Britain on the slide after record rainfall

We think we live on solid ground - but this winter has already seen 500 landslips, including last week's tragedy in Wales
Click to follow

A record number of landslides in Britain over the winter has led MPs to demand that full geological surveys should be carried out on all major planning applications.

A record number of landslides in Britain over the winter has led MPs to demand that full geological surveys should be carried out on all major planning applications.

More than 500 landslips have occurred since October, leaving a trail of destruction in their wake. Months of heavy rain have weakened ancient landslides left over from the Ice Age, making them susceptible to further collapses.

The map produced in today's Independent on Sunday, based on the British Geological Survey's national landslide database, reveals the true extent of the problem and the wide areas of the country affected. It shows that it is not just Britain's coastline that is in danger of crumbling away.

The map shows the locations of landslides recorded in modern times. At least 11 people have been killed by landslips since 1970, most of them on the English south coast - an area particularly vulnerable to landslides and rock falls.

The Rhondda Valley is also prone to slides. Most infamously, at Aberfan, 116 children and 28 adults died when a slag heap collapsed on the village school.

Mam Tor, in Derbyshire, is, according to experts, the scene of the greatest landslide activity in the UK - so much so that a road that ran through the area was closed for good in 1979 after more than a century of vain attempts to keep it open. Geologists warn that roads and railways built on unstable rock are putting the lives of travellers in peril and cite a number of road closures over the Christmas period.

"People just don't realise the danger they are in," said Alan Forster, the principal engineering geologist with the British Geological Survey. "I would estimate there have been a record 500 slides in the winter period.

"Many of these will be small and in remote areas but at a conservative estimate I would say there have been 50 landslides which have affected infrastructures causing train and road closures."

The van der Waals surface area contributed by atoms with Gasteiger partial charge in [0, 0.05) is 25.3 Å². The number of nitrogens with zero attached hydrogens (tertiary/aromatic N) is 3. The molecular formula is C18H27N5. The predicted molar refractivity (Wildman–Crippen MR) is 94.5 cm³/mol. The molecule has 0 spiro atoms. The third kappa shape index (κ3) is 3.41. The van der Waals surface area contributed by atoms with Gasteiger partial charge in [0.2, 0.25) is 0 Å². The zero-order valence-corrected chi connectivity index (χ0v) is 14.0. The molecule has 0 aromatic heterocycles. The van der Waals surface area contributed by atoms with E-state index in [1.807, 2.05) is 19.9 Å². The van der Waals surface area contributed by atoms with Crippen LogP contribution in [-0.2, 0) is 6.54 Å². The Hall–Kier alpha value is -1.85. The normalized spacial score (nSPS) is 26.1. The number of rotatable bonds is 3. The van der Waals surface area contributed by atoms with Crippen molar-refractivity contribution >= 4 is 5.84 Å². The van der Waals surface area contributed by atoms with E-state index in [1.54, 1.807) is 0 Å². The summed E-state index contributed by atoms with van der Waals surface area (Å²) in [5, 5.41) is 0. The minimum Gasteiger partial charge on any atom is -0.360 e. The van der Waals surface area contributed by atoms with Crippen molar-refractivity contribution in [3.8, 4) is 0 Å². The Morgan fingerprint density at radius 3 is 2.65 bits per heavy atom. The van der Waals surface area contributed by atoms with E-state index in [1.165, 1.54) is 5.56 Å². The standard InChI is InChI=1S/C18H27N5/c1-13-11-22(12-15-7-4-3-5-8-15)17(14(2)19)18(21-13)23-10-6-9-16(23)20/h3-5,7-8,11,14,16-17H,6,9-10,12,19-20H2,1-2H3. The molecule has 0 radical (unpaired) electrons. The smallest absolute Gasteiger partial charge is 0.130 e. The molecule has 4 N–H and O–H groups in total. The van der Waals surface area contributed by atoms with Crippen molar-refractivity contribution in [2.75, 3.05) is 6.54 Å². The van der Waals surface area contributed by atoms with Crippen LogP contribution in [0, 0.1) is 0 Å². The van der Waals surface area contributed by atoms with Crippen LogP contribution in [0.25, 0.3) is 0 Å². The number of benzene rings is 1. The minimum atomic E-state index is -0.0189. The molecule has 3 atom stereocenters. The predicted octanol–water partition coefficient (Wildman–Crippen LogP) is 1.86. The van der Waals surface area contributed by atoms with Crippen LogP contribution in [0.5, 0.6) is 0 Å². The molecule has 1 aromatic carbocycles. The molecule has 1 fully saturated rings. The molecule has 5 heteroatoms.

Shirley Race, 58, was killed last week when her car was dragged over a cliff by a landslide at Nefyn on the North Wales coast. Her husband, Donald, was seriously injured. The couple had stopped to check the tide when their car began to slide over a 40ft cliff.

Just a few days earlier a great chunk of the coast at Charmouth in Dorset dramatically collapsed, the biggest landslip on England's vulnerable south coast in 50 years. More than 1 million tons of clay soil plunged into the sea. That was followed by the destruction of an ice cream shack and holiday chalets in the village of Beer, Devon, caused by the collapse of a cliff.

The record number of landslides has prompted MPs to call for a tightening of planning regulations. A meeting of the All Party Earth Sciences Group took up the issue at the end of last year in a discussion called "Losing Your Constituency". It will issue a confidential briefing paper later this month to be circulated among ministers.

Allan Rogers, the chairman of the group and the only professional geologist in parliament, said: "I would like to see a geological survey on every major planning application. It is my experience that the underlying geology is not fully taken into account as it should be.

"What the Government ought to do is to identify the dangerous landslide areas," said Professor Rogers, the MP for Rhondda. "This happened after the Aberfan disaster when the coal board was required to carry out surveys and investigations of coal tips to assess their stability. This needs to be done for train lines and for major roads."

The rise in landslides is due to the rain sweeping across Britain. As a slope becomes more saturated, it gets heavier, the pressure rises and and it becomes more lubricated, making it more likely to slip.

The difficulty for scientists trying to prevent land slippage is one of King Canute proportions. Britain's coastline is receding at a rate of up to four feet a year. The problem is most acute on England's south coast because the British Isles are gently tilting, with Scotland rising and England sinking.

One of the towns at greatest risk is Lyme Regis, just down the coast from Charmouth, scene of the massive landslide just before the New Year.

West Dorset district council voted last week to ask the Government for £20m for cliff drainage, new sea walls and slope strengthening. Seventy houses in the town received council letters last month warning residents that tests had detected signs of movement and warned of further landslides.